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Vascular Emergencies

Bruce J. Brener, MD
JAMA. 1982;248(21):2910-2911. doi:10.1001/jama.1982.03330210082052.
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We have come to expect an article, text, or lecture prepared by Dr Henry Haimovici to be lucid, well organized, and scholarly. His most recent textbook, Vascular Emergencies, fulfills these expectations. It is not a comprehensive treatise on all vascular problems—arterial, venous, and lymphatic. Rather, it focuses on "life and limb threatening conditions requiring immediate attention and prompt action." The intended audience includes experienced surgeons as well as internists and emergency room physicians. Therefore, the reader should not expect a dissertation on chronic venous ulcers or lymphedema or the natural history of intermittent claudication. However, if one is looking for information on the management of a patient with a femoral embolus and myoglobulinuria, with a ruptured aneurysm and acute renal failure, or with an occluded aorto-femoral graft—this is the place to start.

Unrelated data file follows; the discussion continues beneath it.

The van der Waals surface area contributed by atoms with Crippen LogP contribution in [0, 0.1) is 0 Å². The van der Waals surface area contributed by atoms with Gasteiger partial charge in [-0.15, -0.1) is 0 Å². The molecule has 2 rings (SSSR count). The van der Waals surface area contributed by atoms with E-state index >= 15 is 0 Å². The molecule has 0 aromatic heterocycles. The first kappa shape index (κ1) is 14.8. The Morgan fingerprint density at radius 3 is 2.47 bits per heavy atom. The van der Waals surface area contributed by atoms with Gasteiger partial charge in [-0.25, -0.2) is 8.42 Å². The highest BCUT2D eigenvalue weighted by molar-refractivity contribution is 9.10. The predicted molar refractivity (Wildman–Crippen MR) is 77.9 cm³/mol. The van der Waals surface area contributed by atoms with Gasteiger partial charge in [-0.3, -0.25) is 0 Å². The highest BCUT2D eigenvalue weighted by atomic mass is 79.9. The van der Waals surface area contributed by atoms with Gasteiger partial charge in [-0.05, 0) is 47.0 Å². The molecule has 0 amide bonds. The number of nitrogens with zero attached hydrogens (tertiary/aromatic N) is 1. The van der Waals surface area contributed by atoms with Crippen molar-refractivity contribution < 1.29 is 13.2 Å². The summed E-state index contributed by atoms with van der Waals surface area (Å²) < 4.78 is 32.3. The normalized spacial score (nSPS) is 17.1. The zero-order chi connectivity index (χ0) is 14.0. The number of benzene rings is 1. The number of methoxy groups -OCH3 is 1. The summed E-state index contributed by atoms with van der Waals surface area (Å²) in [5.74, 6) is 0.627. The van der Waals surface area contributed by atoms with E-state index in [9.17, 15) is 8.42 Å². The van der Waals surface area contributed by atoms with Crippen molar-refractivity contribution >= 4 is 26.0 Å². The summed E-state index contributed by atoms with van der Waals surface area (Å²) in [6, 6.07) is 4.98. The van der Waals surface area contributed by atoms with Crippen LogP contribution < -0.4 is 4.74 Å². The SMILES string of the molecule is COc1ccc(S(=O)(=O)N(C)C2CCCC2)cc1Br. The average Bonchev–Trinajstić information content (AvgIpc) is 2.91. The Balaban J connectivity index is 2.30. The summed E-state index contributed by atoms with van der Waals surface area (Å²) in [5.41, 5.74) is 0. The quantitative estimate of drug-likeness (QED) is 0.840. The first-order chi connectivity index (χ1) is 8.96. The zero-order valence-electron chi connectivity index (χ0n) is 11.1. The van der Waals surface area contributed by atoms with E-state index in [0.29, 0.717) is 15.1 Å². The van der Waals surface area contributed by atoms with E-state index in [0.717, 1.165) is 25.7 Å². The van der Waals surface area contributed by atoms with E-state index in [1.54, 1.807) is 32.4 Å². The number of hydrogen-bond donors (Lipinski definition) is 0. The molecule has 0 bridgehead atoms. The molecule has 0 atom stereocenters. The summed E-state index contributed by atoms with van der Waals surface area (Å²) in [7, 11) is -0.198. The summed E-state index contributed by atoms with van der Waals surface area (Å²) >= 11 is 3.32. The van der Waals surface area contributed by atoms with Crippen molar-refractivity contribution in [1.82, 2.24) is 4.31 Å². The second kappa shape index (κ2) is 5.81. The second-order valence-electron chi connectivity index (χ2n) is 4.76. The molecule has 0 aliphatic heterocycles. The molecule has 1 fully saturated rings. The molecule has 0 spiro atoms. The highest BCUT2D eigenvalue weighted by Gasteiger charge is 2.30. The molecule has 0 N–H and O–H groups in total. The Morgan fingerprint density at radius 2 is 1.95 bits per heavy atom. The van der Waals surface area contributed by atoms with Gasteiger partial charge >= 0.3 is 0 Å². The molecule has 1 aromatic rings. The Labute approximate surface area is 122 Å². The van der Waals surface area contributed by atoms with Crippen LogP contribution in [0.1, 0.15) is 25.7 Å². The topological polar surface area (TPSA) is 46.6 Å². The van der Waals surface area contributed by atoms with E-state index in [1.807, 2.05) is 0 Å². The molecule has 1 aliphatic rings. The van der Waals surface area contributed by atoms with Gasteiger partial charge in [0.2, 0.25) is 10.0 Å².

The book is divided into five sections. The first is called "Basic Considerations." It reviews noninvasive diagnosis, angiography,


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